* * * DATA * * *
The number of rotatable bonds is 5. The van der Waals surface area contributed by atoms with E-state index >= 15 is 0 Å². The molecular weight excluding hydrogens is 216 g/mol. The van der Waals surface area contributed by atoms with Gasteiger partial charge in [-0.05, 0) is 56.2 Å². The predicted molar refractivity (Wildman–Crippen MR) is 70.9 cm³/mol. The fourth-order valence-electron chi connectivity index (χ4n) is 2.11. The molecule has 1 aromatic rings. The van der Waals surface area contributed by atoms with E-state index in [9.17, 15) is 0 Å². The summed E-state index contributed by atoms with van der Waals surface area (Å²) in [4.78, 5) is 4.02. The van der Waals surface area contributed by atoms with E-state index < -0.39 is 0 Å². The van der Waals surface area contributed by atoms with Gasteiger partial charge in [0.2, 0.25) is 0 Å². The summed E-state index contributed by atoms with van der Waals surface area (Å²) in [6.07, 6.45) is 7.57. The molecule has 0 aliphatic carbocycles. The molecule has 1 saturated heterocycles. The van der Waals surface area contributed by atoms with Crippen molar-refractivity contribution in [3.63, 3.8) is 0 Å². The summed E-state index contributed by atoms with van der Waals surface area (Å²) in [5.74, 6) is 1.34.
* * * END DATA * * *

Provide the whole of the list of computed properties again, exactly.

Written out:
The number of rotatable bonds is 5. The van der Waals surface area contributed by atoms with E-state index >= 15 is 0 Å². The molecular weight excluding hydrogens is 216 g/mol. The van der Waals surface area contributed by atoms with Gasteiger partial charge in [-0.05, 0) is 56.2 Å². The predicted molar refractivity (Wildman–Crippen MR) is 70.9 cm³/mol. The fourth-order valence-electron chi connectivity index (χ4n) is 2.11. The molecule has 1 aromatic rings. The van der Waals surface area contributed by atoms with E-state index in [9.17, 15) is 0 Å². The summed E-state index contributed by atoms with van der Waals surface area (Å²) in [4.78, 5) is 4.02. The van der Waals surface area contributed by atoms with E-state index < -0.39 is 0 Å². The van der Waals surface area contributed by atoms with Gasteiger partial charge in [0.2, 0.25) is 0 Å². The summed E-state index contributed by atoms with van der Waals surface area (Å²) in [6.07, 6.45) is 7.57. The molecule has 0 aliphatic carbocycles. The molecule has 1 saturated heterocycles. The van der Waals surface area contributed by atoms with Crippen molar-refractivity contribution in [3.63, 3.8) is 0 Å². The summed E-state index contributed by atoms with van der Waals surface area (Å²) in [5.74, 6) is 1.34.